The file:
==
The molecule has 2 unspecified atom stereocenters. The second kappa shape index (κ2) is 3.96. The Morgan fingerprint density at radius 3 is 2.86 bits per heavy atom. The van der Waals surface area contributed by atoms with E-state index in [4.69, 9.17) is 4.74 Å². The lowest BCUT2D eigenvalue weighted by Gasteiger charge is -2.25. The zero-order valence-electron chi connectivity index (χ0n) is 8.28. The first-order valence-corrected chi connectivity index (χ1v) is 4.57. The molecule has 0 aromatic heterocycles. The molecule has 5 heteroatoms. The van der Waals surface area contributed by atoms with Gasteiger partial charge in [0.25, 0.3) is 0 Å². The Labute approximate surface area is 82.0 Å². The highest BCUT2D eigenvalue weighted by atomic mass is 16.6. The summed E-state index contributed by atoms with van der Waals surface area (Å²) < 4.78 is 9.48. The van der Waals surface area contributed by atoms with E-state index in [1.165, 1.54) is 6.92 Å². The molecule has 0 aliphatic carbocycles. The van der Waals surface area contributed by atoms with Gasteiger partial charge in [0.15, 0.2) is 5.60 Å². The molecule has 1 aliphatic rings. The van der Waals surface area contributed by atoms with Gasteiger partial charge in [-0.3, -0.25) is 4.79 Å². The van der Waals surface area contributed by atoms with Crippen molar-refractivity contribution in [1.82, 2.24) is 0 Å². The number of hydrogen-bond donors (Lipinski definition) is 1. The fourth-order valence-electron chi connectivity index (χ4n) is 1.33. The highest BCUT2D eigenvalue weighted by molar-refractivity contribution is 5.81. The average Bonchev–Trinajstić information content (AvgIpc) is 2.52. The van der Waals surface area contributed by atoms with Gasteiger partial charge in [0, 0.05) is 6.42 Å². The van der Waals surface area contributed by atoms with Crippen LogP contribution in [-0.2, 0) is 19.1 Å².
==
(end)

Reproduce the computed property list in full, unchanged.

The molecule has 2 unspecified atom stereocenters. The second kappa shape index (κ2) is 3.96. The Morgan fingerprint density at radius 3 is 2.86 bits per heavy atom. The van der Waals surface area contributed by atoms with E-state index in [4.69, 9.17) is 4.74 Å². The lowest BCUT2D eigenvalue weighted by Gasteiger charge is -2.25. The zero-order valence-electron chi connectivity index (χ0n) is 8.28. The first-order valence-corrected chi connectivity index (χ1v) is 4.57. The molecule has 0 aromatic heterocycles. The molecule has 5 heteroatoms. The van der Waals surface area contributed by atoms with Gasteiger partial charge in [0.25, 0.3) is 0 Å². The Labute approximate surface area is 82.0 Å². The highest BCUT2D eigenvalue weighted by atomic mass is 16.6. The summed E-state index contributed by atoms with van der Waals surface area (Å²) < 4.78 is 9.48. The van der Waals surface area contributed by atoms with E-state index in [1.165, 1.54) is 6.92 Å². The molecule has 0 aliphatic carbocycles. The van der Waals surface area contributed by atoms with Gasteiger partial charge in [0.15, 0.2) is 5.60 Å². The molecule has 1 aliphatic rings. The van der Waals surface area contributed by atoms with Gasteiger partial charge in [-0.3, -0.25) is 4.79 Å². The van der Waals surface area contributed by atoms with Crippen molar-refractivity contribution in [1.82, 2.24) is 0 Å². The number of hydrogen-bond donors (Lipinski definition) is 1. The fourth-order valence-electron chi connectivity index (χ4n) is 1.33. The highest BCUT2D eigenvalue weighted by molar-refractivity contribution is 5.81. The average Bonchev–Trinajstić information content (AvgIpc) is 2.52. The van der Waals surface area contributed by atoms with Gasteiger partial charge in [0, 0.05) is 6.42 Å². The van der Waals surface area contributed by atoms with Crippen LogP contribution in [-0.2, 0) is 19.1 Å².